'John, I must leave you, my poor boy; it has pleased God to take your father from you before he could do for you what would have made this hour less painful to him. You must look up, John, to your uncle for every thing. He has oddities and infirmities, but you must learn to bear with them, and with many other things too, as you will learn too soon. And now, my poor boy, may He who is the father of the fatherless look on your desolate state, and give you favour in the eyes of your uncle.' As this scene rose to John's memory, his eyes filled fast with tears, which he hastened to wipe away as the carriage stopt to let him out at his uncle's gate.
He alighted, and with a change of linen in a handkerchief, (his only travelling equipment), he approached his uncle's gate. The lodge was in ruins, and a barefooted boy from an adjacent cabin ran to lift on its single hinge what had once been a gate, but was now a few planks so villainously put together, that they clattered like a sign in a high wind. The stubborn post of the gate, yielding at last to the united strength of John and his barefooted assistant, grated heavily through the mud and gravel stones, in which it left a deep and sloughy furrow, and the entrance lay open. John, after searching his pocket in vain for a trifle to reward his assistant, pursued his way, while the lad, on his return, cleared the road at a hop step and jump, plunging through the mud with all the dabbling and amphibious delight of a duck, and scarce less proud of his agility than of his 'sarving a gentleman.' As John slowly trod the miry road which had once been the approach, he could discover, by the dim light of an autumnal evening, signs of increasing desolation since he had last visited the spot,-signs that penury had been aggravated and sharpened into downright misery. There was not a fence or a hedge round the domain: an uncemented wall of loose stones, whose numerous gaps were filled with furze or thorns, supplied their place. There was not a tree or shrub on the lawn; the lawn itself was turned into pasture-ground, and a few sheep were picking their scanty food amid the pebblestones, thistles, and hard mould, through which a few blades of grass made their rare and squalid appearance.
The house itself stood strongly defined even amid the darkness of the evening sky; for there were neither wings, or offices, or shrubbery, or tree, to shade or support it, and soften its strong harsh outline. John, after a melancholy gaze at the grass-grown steps and boarded windows, 'addressed himself' to knock at the door; but knocker there was none: loose stones, however, there were in plenty; and John was making vigorous application to the door with one of them, till the furious barking of a mastiff, who threatened at every bound to break his chain, and whose yell and growl, accompanied by 'eyes that glow and fangs that grin,' savoured as much of hunger as of rage, made the assailant raise the siege on the door, and betake himself to a well-known passage that led to the kitchen. A light glimmered in the window as he approached: he raised the latch with a doubtful hand; but, when he saw the party within, he advanced with the step of a man no longer doubtful of his welcome.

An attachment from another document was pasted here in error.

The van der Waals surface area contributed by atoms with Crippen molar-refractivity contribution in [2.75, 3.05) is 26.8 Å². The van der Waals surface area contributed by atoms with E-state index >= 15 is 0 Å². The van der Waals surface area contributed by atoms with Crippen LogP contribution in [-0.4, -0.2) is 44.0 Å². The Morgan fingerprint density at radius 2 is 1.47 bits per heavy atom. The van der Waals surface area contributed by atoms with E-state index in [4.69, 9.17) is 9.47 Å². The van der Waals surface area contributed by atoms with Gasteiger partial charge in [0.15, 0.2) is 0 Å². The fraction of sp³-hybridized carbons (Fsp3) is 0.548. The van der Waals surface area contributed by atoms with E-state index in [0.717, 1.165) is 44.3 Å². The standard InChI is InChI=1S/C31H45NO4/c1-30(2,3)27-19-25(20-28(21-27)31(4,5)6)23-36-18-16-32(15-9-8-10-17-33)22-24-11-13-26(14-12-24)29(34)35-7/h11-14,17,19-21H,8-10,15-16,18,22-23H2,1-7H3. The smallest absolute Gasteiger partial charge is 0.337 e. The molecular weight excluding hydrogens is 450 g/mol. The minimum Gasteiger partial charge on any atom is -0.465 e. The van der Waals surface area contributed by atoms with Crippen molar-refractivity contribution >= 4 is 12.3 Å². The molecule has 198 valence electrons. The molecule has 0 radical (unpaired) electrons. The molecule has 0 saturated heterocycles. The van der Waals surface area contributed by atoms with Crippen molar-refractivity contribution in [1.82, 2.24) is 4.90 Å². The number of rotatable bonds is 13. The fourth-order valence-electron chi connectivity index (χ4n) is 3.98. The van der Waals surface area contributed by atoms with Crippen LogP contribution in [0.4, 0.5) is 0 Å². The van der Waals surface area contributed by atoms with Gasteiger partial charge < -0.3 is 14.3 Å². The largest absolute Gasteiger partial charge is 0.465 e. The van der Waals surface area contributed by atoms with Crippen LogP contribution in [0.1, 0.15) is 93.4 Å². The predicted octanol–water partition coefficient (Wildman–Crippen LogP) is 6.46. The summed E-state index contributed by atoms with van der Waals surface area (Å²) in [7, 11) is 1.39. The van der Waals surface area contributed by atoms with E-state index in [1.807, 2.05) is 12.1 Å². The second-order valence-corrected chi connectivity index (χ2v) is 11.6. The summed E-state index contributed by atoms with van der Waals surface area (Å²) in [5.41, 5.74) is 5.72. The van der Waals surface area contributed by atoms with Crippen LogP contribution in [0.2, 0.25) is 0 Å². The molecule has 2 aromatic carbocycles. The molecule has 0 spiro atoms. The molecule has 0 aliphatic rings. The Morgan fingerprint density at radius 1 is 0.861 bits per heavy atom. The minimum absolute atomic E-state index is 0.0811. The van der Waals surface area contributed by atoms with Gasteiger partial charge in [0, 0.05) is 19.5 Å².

Round a turf-fire, whose well-replenished fuel gave testimony to the 'master's' indisposition, who would probably as soon have been placed on the fire himself as seen the whole kish emptied on it once, were seated the old housekeeper, two or three followers, (i.e. people who ate, drank, and lounged about in any kitchen that was open in the neighbourhood, on an occasion of grief or joy, all for his honor's sake, and for the great rispict they bore the family), and an old woman, whom John immediately recognized as the doctress of the neighbourhood,-a withered Sybil, who prolonged her squalid existence by practising on the fears, the ignorance, and the sufferings of beings as miserable as herself. Among the better sort, to whom she sometimes had access by the influence of servants, she tried the effects of some simples, her skill in which was sometimes productive of success. Among the lower orders she talked much of the effects of the 'evil eye,' against which she boasted a counter-spell, of unfailing efficacy; and while she spoke, she shook her grizzled locks with such witch-like eagerness, that she never failed to communicate to her half-terrified, half-believing audience, some portion of that enthusiasm which, amid all her consciousness of imposture, she herself probably felt a large share of; still, when the case at last became desperate, when credulity itself lost all patience, and hope and life were departing together, she urged the miserable patient to confess 'there was something about his heart;' and when this confession was extorted from the weariness of pain and the ignorance of poverty, she nodded and muttered so mysteriously, as to convey to the bystanders, that she had had difficulties to contend with which were invincible by human power. When there was no pretext, from indisposition, for her visiting either 'his honor's' kitchen, or the cottar's hut,-when the stubborn and persevering convalescence of the whole country threatened her with starvation,-she still had a resource:-if there were no lives to be...